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Mothercare annual report fails to keep up with turbulence

By Sean Farrell

Date: Thursday 14 Jun 2018

Mothercare annual report fails to keep up with turbulence

(Sharecast News) - Mothercare's shareholders could face further confusion when they read the company's annual report after a chaotic period at the mother and child retailer.

In his statement in the report, published on 14 June, chairman Clive Whiley thanks Mark Newton-Jones for his efforts as chief executive and presents David Wood as his replacement.

"In light of the wider sector challenges, it is essential that we accelerate the transformation plans to meet our ambitions for both customers and our shareholders," Whiley wrote. "As a result, fresh leadership has been put in place to take Mothercare into the next phase of its turnaround."

Wood replaced Newton-Jones on 4 April with immediate effect. But Newton-Jones was re-appointed as CEO on 18 May in a surprise move with Wood switching to become group managing director. The boardroom musical chairs have left Whiley welcoming new management in the report when the old CEO is back in place.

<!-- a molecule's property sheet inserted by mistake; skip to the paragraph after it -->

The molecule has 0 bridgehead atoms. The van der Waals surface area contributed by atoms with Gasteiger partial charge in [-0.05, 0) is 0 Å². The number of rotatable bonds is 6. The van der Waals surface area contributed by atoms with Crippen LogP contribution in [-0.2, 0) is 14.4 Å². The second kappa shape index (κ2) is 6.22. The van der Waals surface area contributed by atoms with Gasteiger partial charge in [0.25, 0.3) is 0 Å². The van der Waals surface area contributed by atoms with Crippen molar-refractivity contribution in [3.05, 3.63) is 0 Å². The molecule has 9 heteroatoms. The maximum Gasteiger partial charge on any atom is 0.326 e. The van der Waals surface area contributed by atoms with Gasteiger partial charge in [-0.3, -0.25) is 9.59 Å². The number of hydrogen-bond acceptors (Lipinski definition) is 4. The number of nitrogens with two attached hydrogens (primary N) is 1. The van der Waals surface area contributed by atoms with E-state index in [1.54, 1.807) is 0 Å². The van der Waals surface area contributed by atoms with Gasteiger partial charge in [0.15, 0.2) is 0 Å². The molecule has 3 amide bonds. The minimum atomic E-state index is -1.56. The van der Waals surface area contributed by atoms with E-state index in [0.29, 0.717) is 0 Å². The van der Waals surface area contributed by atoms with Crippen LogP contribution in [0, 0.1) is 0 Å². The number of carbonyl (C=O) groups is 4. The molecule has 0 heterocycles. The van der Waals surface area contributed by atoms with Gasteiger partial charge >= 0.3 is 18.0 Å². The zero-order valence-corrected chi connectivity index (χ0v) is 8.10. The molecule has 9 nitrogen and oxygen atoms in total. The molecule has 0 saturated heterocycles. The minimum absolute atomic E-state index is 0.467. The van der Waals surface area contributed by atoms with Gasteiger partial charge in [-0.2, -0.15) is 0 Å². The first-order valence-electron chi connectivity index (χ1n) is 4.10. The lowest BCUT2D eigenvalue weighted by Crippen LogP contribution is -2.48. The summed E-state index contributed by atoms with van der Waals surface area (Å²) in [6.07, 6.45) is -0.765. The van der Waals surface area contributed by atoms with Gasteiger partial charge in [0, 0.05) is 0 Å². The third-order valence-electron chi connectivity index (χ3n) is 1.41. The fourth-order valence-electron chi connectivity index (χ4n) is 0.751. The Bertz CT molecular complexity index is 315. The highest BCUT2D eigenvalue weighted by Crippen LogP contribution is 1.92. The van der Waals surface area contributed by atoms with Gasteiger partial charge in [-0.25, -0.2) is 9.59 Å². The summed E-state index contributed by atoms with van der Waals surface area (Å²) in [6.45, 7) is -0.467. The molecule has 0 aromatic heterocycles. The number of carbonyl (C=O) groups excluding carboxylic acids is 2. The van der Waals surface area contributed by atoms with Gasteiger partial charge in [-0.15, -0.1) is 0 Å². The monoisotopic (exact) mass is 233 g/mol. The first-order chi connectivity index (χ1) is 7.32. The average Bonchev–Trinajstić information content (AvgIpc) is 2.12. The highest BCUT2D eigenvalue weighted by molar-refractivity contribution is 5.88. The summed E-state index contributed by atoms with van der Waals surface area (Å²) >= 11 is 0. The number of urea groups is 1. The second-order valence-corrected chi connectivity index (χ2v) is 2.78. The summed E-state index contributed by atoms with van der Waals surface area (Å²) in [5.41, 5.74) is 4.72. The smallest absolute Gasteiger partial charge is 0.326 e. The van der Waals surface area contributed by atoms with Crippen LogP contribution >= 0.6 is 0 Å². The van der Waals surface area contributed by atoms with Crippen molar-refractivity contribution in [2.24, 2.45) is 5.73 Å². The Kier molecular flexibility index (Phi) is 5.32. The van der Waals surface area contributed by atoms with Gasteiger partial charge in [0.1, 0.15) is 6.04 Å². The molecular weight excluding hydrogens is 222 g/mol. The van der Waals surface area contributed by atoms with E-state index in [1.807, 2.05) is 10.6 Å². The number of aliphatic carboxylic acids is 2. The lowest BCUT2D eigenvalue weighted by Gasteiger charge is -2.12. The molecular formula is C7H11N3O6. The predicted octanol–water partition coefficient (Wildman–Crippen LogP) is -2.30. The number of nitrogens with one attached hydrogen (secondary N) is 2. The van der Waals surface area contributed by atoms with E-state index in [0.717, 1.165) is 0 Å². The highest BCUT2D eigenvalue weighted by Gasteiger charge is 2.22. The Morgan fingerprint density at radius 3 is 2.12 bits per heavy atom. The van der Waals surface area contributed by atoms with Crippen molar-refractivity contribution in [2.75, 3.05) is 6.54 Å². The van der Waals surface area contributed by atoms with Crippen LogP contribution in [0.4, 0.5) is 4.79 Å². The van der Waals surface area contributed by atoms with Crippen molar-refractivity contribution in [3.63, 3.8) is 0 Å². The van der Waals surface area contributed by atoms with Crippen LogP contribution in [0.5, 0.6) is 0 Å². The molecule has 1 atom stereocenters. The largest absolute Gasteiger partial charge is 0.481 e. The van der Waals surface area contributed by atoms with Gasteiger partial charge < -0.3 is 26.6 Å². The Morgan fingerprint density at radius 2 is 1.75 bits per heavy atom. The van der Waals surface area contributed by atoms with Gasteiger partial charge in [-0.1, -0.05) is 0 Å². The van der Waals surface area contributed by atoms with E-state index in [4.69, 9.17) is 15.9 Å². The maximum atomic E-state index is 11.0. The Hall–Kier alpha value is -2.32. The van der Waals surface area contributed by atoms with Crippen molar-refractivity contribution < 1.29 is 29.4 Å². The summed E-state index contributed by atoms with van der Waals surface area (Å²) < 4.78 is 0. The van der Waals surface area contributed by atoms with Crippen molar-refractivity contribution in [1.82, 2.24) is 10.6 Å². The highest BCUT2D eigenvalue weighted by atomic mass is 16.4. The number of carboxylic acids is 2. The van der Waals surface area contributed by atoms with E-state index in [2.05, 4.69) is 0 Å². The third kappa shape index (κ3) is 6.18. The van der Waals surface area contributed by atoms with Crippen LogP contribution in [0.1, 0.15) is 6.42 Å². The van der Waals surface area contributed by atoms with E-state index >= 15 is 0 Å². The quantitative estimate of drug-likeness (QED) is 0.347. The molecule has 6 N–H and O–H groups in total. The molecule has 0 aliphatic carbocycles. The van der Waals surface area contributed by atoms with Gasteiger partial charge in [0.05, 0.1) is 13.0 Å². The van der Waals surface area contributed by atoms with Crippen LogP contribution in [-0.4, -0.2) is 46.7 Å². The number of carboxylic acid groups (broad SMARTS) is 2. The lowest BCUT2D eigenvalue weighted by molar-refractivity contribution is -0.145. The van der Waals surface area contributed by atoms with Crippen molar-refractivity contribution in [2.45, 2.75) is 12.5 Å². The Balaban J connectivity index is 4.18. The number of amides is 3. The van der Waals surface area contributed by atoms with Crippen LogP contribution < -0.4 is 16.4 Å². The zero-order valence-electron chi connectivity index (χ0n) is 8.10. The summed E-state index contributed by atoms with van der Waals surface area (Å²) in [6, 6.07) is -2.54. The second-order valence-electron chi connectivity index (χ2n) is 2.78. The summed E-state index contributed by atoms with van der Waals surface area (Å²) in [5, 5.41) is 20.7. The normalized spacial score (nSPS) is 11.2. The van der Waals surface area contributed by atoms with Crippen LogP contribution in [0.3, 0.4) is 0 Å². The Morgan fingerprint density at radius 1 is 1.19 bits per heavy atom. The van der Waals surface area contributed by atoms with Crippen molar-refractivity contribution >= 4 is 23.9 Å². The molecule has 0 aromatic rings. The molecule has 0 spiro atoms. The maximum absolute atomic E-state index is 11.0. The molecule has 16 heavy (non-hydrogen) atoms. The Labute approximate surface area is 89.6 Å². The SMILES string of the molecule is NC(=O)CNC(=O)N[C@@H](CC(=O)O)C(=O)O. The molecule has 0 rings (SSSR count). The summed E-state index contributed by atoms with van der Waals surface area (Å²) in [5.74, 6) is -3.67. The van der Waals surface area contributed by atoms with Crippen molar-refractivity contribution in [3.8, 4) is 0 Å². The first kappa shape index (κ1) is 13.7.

The annual report lists Wood as CEO and features a statement on strategy by him. Shareholders will have to turn to page 129 of the 140-page document for a footnote listing Newton-Jones's return as a post-balance sheet event.

The report appears to have been caught up in a series of events as Mothercare struggled for survival. After Wood took over as CEO, Alan Parker departed as chairman on 4 April and was replaced by Whiley who then re-hired Newton-Jones the day after the company's annual results, which appeared on 17 May.

Mothercare is closing 50 stores and raising £28m from shareholders as part of a £113.5m funding deal to strengthen its finances after swinging to a £72.8m annual loss. Like other retailers it has struggled as British shoppers have tightened their belts and competition has intensified on the high street.

The annual report showed Newton-Jones earned £727,000 in the last financial year made up mainly of his £618,000 salary. The year before he earned £718,000. He received no bonus in either year. His salary has been cut to £480,000 for his second stint as CEO.


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